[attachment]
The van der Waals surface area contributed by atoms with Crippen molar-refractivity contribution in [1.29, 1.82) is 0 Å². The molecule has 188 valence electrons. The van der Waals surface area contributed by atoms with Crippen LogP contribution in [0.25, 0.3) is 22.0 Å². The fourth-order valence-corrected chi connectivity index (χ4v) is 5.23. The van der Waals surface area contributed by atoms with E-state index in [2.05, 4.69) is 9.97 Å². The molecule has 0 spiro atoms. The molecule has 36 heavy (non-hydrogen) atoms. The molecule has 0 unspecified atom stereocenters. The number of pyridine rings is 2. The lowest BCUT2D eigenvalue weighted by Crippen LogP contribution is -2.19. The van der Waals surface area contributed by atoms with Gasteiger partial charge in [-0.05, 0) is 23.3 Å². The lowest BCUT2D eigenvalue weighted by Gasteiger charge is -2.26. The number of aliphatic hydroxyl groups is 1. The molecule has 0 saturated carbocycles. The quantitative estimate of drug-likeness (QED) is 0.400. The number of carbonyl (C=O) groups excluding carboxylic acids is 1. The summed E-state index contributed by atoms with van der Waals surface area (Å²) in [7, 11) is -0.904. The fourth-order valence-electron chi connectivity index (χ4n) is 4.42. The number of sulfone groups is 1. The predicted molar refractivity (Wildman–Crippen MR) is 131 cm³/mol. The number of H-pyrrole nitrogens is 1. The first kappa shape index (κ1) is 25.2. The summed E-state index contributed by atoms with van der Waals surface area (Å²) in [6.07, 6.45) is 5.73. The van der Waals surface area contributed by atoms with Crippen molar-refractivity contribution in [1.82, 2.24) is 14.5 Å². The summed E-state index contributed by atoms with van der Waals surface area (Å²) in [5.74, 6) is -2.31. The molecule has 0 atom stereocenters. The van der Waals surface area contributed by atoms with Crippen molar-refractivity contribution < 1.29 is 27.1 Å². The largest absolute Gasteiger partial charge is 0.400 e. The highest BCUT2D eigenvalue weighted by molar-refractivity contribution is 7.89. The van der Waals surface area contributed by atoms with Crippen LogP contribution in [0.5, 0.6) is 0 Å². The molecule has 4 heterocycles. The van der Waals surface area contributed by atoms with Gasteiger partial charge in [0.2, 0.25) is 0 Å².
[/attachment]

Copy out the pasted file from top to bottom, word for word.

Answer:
The van der Waals surface area contributed by atoms with Crippen molar-refractivity contribution in [1.29, 1.82) is 0 Å². The molecule has 188 valence electrons. The van der Waals surface area contributed by atoms with Crippen LogP contribution in [0.25, 0.3) is 22.0 Å². The fourth-order valence-corrected chi connectivity index (χ4v) is 5.23. The van der Waals surface area contributed by atoms with E-state index in [2.05, 4.69) is 9.97 Å². The molecule has 0 spiro atoms. The molecule has 36 heavy (non-hydrogen) atoms. The molecule has 0 unspecified atom stereocenters. The number of pyridine rings is 2. The lowest BCUT2D eigenvalue weighted by Crippen LogP contribution is -2.19. The van der Waals surface area contributed by atoms with Gasteiger partial charge in [-0.05, 0) is 23.3 Å². The lowest BCUT2D eigenvalue weighted by Gasteiger charge is -2.26. The number of aliphatic hydroxyl groups is 1. The molecule has 0 saturated carbocycles. The quantitative estimate of drug-likeness (QED) is 0.400. The number of carbonyl (C=O) groups excluding carboxylic acids is 1. The summed E-state index contributed by atoms with van der Waals surface area (Å²) in [7, 11) is -0.904. The fourth-order valence-electron chi connectivity index (χ4n) is 4.42. The number of sulfone groups is 1. The predicted molar refractivity (Wildman–Crippen MR) is 131 cm³/mol. The number of H-pyrrole nitrogens is 1. The first kappa shape index (κ1) is 25.2. The summed E-state index contributed by atoms with van der Waals surface area (Å²) in [6.07, 6.45) is 5.73. The van der Waals surface area contributed by atoms with Crippen molar-refractivity contribution in [1.82, 2.24) is 14.5 Å². The summed E-state index contributed by atoms with van der Waals surface area (Å²) in [5.74, 6) is -2.31. The molecule has 0 atom stereocenters. The van der Waals surface area contributed by atoms with Crippen molar-refractivity contribution < 1.29 is 27.1 Å². The largest absolute Gasteiger partial charge is 0.400 e. The highest BCUT2D eigenvalue weighted by molar-refractivity contribution is 7.89. The van der Waals surface area contributed by atoms with Crippen LogP contribution in [0.5, 0.6) is 0 Å². The molecule has 4 heterocycles. The van der Waals surface area contributed by atoms with Gasteiger partial charge in [0.2, 0.25) is 0 Å².